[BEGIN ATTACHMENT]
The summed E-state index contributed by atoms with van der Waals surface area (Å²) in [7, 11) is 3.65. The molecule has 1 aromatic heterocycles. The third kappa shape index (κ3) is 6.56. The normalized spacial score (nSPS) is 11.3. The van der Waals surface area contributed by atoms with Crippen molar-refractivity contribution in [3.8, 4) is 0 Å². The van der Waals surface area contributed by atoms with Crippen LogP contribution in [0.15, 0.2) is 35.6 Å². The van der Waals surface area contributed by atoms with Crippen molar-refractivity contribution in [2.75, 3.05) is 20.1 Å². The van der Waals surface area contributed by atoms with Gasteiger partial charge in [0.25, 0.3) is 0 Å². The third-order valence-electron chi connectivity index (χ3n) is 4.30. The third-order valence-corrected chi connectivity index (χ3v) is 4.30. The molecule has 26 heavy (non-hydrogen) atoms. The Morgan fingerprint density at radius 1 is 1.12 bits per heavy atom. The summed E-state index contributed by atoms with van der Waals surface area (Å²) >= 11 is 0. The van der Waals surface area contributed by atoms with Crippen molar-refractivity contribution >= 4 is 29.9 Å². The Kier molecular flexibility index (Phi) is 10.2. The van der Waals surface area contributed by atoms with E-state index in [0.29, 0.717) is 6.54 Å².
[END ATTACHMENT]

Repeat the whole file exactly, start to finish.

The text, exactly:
The summed E-state index contributed by atoms with van der Waals surface area (Å²) in [7, 11) is 3.65. The molecule has 1 aromatic heterocycles. The third kappa shape index (κ3) is 6.56. The normalized spacial score (nSPS) is 11.3. The van der Waals surface area contributed by atoms with Crippen molar-refractivity contribution in [3.8, 4) is 0 Å². The van der Waals surface area contributed by atoms with Crippen LogP contribution in [0.15, 0.2) is 35.6 Å². The van der Waals surface area contributed by atoms with Crippen molar-refractivity contribution in [2.75, 3.05) is 20.1 Å². The van der Waals surface area contributed by atoms with Gasteiger partial charge in [0.25, 0.3) is 0 Å². The third-order valence-electron chi connectivity index (χ3n) is 4.30. The third-order valence-corrected chi connectivity index (χ3v) is 4.30. The molecule has 26 heavy (non-hydrogen) atoms. The Morgan fingerprint density at radius 1 is 1.12 bits per heavy atom. The summed E-state index contributed by atoms with van der Waals surface area (Å²) >= 11 is 0. The van der Waals surface area contributed by atoms with Crippen molar-refractivity contribution >= 4 is 29.9 Å². The Kier molecular flexibility index (Phi) is 10.2. The van der Waals surface area contributed by atoms with E-state index in [0.29, 0.717) is 6.54 Å².